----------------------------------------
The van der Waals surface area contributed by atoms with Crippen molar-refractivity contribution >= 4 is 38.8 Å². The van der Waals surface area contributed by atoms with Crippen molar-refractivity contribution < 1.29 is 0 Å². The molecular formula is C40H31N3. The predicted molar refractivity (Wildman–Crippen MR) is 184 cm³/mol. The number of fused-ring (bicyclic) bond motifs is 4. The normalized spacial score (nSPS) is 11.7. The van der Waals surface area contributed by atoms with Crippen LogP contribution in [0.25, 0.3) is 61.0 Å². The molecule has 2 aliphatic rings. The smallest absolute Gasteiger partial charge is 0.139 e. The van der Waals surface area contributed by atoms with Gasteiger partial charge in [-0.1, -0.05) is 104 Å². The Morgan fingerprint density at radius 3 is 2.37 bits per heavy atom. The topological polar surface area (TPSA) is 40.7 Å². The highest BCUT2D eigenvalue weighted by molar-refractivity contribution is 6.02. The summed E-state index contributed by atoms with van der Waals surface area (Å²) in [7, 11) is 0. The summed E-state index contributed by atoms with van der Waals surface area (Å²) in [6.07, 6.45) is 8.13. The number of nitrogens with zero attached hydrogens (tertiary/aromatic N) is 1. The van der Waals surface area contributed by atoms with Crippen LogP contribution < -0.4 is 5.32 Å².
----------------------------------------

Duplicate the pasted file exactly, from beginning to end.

The van der Waals surface area contributed by atoms with Crippen molar-refractivity contribution >= 4 is 38.8 Å². The van der Waals surface area contributed by atoms with Crippen molar-refractivity contribution < 1.29 is 0 Å². The molecular formula is C40H31N3. The predicted molar refractivity (Wildman–Crippen MR) is 184 cm³/mol. The number of fused-ring (bicyclic) bond motifs is 4. The normalized spacial score (nSPS) is 11.7. The van der Waals surface area contributed by atoms with Crippen LogP contribution in [0.25, 0.3) is 61.0 Å². The molecule has 2 aliphatic rings. The smallest absolute Gasteiger partial charge is 0.139 e. The van der Waals surface area contributed by atoms with Gasteiger partial charge in [-0.1, -0.05) is 104 Å². The Morgan fingerprint density at radius 3 is 2.37 bits per heavy atom. The topological polar surface area (TPSA) is 40.7 Å². The highest BCUT2D eigenvalue weighted by molar-refractivity contribution is 6.02. The summed E-state index contributed by atoms with van der Waals surface area (Å²) in [7, 11) is 0. The summed E-state index contributed by atoms with van der Waals surface area (Å²) in [6.07, 6.45) is 8.13. The number of nitrogens with zero attached hydrogens (tertiary/aromatic N) is 1. The van der Waals surface area contributed by atoms with Crippen LogP contribution < -0.4 is 5.32 Å².